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Parents of slain boy drop lawsuit against NAMBLA

Witness incompetent to testify, judge rules

Email|Print|Single Page| Text size + By Jonathan Saltzman
Globe Staff / April 24, 2008

The parents of Jeffrey Curley, the 10-year-old Cambridge boy raped and smothered by two men who lured him into a car, have dropped their federal lawsuit against a group that advocates sex between men and boys, which the parents contended had incited their son's 1997 murder.

Lawyers for Robert and Barbara Curley filed papers Tuesday in US District Court in Boston ending their wrongful death and civil rights lawsuit against the North American Man/Boy Love Association and 18 reputed members after almost eight years of litigation.

Robert Curley said his lawyer recently told him that the plaintiffs had only one witness prepared to testify that the association somehow spurred Charles Jaynes, one of the boy's convicted killers, to commit rape and murder on Oct. 1, 1997. A judge ruled that the witness was not competent to testify, Curley said.

"That was the only link we were counting on," said Curley, a 51-year-old mechanic at the Cambridge Fire Department. "When they ruled that out, that was the end of the line."

Sarah R. Wunsch - a staff attorney for the American Civil Liberties Union of Massachusetts, which defended the association and most of the defendants in the suit - said the case never had any merit.

Jaynes did belong to the association for a year, Wunsch said. But, she said, there was nothing illegal about the magazines he obtained from the organization - they are available in some bookstores - or the association website that the Curleys alleged he viewed shortly before the murders.

"There was never any evidence that NAMBLA was connected to the death of Jeffrey Curley," Wunsch said. "It's been our view that for the last eight years, it's been the First Amendment that's been the defendant in this case. In America, there's freedom to publish unpopular ideas, and that's what this case was about."

Elizabeth A. Lunt, a private lawyer for an association member sued by Curley's parents, said the plaintiffs "did not have a shred of evidence to support their contention that NAMBLA somehow caused this terrible homicide to happen."

Jeffrey Curley was abducted in East Cambridge after he was lured into a car driven by a neighborhood resident, Salvatore Sicari, and Jaynes, of Brockton. Authorities said the men promised Curley a new bike.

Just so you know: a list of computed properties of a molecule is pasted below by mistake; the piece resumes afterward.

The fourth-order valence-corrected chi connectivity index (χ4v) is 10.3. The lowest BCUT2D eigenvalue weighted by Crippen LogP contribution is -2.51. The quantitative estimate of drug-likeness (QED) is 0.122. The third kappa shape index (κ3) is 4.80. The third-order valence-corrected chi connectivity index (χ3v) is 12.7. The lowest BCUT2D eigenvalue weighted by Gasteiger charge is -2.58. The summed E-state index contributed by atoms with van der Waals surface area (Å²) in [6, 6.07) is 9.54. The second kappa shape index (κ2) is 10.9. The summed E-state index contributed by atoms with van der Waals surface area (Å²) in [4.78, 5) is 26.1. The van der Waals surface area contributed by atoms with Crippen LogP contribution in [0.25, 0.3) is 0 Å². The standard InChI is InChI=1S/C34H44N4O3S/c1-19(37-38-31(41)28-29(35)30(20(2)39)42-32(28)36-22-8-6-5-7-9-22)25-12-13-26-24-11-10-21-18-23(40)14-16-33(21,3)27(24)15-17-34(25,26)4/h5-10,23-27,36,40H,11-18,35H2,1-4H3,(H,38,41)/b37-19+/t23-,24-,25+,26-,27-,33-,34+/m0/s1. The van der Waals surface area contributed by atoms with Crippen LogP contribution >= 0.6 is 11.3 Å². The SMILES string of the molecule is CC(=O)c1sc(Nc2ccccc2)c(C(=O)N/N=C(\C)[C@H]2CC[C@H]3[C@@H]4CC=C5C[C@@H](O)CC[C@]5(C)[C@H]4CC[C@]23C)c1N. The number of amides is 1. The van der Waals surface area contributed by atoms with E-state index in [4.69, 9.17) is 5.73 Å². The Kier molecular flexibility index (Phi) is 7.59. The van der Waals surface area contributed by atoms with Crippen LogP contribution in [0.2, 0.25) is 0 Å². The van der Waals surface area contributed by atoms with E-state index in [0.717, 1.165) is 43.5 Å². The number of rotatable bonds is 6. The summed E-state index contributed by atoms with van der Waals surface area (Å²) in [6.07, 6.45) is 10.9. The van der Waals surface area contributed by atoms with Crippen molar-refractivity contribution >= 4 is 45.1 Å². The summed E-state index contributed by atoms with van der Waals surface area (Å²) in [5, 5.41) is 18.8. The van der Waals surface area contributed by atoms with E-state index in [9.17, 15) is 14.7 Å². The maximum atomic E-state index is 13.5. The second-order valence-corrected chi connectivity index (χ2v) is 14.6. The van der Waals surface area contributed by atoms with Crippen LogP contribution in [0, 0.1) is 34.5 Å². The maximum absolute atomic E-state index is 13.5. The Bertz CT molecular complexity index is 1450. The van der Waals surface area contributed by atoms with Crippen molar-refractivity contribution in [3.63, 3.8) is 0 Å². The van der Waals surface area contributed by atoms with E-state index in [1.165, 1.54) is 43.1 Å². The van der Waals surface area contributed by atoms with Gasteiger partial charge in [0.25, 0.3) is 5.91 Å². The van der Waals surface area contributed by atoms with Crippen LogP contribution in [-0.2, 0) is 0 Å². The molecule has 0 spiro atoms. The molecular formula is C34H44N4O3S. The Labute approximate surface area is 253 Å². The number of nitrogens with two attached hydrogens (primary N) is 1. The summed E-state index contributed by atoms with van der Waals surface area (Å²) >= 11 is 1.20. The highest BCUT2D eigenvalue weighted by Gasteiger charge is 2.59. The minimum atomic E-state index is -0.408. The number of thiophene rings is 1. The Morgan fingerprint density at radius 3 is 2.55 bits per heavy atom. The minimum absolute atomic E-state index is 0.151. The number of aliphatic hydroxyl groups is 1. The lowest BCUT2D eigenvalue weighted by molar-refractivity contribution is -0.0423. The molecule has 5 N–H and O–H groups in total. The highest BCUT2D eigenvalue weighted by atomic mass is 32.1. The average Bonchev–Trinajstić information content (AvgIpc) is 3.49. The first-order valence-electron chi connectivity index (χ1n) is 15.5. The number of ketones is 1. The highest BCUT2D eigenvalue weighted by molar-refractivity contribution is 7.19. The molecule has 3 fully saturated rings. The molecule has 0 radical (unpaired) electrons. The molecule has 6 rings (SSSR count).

When Jaynes made sexual advances toward the boy, he fought back in a struggle that authorities said lasted about 20 minutes in the back seat. Jaynes subdued and smothered Curley, stuffing a gasoline-soaked rag into his face.

The child's body was sexually assaulted in Jaynes's apartment in Manchester, N.H., before he and Sicari placed their victim in a 50-gallon plastic container, filed it with lime and concrete, and dumped it in a river in southern Maine.

Both men were convicted of murder charges and are serving life sentences.

After the slaying was solved, the outcry in Massachusetts and Robert Curley's public anger propelled the Legislature to within one vote of reinstating the death penalty. But Curley has turned against the death penalty in recent years, saying he is troubled by the possibility of the state executing the innocent by mistake.

In May 2000, the Curleys filed a federal suit alleging that Jaynes obtained materials from the North American Man/Boy Love Association and "became obsessed with having sex with and raping young male children." The Curleys received legal support from the Thomas More Law Center, a conservative advocacy group based in Michigan that has criticized both the ACLU and the organization it defended.

Robert Curley said the suit raised public awareness about the association.

In August 2000, a Middlesex County jury awarded Curley's family $328 million in a wrongful death lawsuit against the boy's killers. But it was strictly a symbolic victory, because neither of the men had any significant assets.

Jonathan Saltzman can be reached at jsaltzman@globe.com.

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